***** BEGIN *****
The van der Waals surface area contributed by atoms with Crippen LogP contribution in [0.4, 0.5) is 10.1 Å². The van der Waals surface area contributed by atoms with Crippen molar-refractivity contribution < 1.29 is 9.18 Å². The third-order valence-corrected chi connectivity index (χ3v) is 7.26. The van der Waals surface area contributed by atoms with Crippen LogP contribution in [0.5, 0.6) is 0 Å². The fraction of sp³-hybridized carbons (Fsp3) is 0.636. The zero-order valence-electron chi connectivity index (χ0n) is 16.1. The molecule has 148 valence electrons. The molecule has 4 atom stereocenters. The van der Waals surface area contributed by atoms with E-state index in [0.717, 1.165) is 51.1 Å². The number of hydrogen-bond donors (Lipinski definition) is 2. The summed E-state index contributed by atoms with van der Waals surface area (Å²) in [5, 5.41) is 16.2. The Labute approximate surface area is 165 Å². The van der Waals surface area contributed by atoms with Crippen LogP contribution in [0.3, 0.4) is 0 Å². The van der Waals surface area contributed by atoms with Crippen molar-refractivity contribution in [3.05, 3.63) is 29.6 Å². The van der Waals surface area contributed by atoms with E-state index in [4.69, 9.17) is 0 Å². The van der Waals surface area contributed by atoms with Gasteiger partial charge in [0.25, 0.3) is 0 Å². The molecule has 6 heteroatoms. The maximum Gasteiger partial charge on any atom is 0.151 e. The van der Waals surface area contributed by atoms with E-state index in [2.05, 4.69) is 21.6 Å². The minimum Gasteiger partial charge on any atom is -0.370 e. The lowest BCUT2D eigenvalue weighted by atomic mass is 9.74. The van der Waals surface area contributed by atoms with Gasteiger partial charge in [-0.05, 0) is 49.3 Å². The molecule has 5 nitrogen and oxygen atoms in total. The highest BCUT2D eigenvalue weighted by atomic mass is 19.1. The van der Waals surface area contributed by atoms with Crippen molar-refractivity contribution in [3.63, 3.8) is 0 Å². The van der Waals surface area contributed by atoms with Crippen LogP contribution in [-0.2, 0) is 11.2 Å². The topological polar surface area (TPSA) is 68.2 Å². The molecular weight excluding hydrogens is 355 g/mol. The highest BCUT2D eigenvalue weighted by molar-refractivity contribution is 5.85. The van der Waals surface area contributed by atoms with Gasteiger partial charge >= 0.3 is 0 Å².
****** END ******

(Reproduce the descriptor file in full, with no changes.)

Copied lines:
The van der Waals surface area contributed by atoms with Crippen LogP contribution in [0.4, 0.5) is 10.1 Å². The van der Waals surface area contributed by atoms with Crippen molar-refractivity contribution < 1.29 is 9.18 Å². The third-order valence-corrected chi connectivity index (χ3v) is 7.26. The van der Waals surface area contributed by atoms with Crippen LogP contribution in [0.5, 0.6) is 0 Å². The fraction of sp³-hybridized carbons (Fsp3) is 0.636. The zero-order valence-electron chi connectivity index (χ0n) is 16.1. The molecule has 148 valence electrons. The molecule has 4 atom stereocenters. The van der Waals surface area contributed by atoms with E-state index in [0.717, 1.165) is 51.1 Å². The number of hydrogen-bond donors (Lipinski definition) is 2. The summed E-state index contributed by atoms with van der Waals surface area (Å²) in [5, 5.41) is 16.2. The Labute approximate surface area is 165 Å². The van der Waals surface area contributed by atoms with Crippen LogP contribution in [0.3, 0.4) is 0 Å². The van der Waals surface area contributed by atoms with Crippen molar-refractivity contribution in [3.05, 3.63) is 29.6 Å². The van der Waals surface area contributed by atoms with E-state index in [4.69, 9.17) is 0 Å². The van der Waals surface area contributed by atoms with Gasteiger partial charge in [0.25, 0.3) is 0 Å². The molecule has 6 heteroatoms. The maximum Gasteiger partial charge on any atom is 0.151 e. The van der Waals surface area contributed by atoms with E-state index in [2.05, 4.69) is 21.6 Å². The minimum Gasteiger partial charge on any atom is -0.370 e. The lowest BCUT2D eigenvalue weighted by atomic mass is 9.74. The van der Waals surface area contributed by atoms with Gasteiger partial charge in [-0.05, 0) is 49.3 Å². The molecule has 5 nitrogen and oxygen atoms in total. The highest BCUT2D eigenvalue weighted by atomic mass is 19.1. The van der Waals surface area contributed by atoms with Crippen molar-refractivity contribution in [3.63, 3.8) is 0 Å². The van der Waals surface area contributed by atoms with Crippen LogP contribution in [-0.2, 0) is 11.2 Å². The topological polar surface area (TPSA) is 68.2 Å². The molecular weight excluding hydrogens is 355 g/mol. The highest BCUT2D eigenvalue weighted by molar-refractivity contribution is 5.85. The van der Waals surface area contributed by atoms with Gasteiger partial charge >= 0.3 is 0 Å².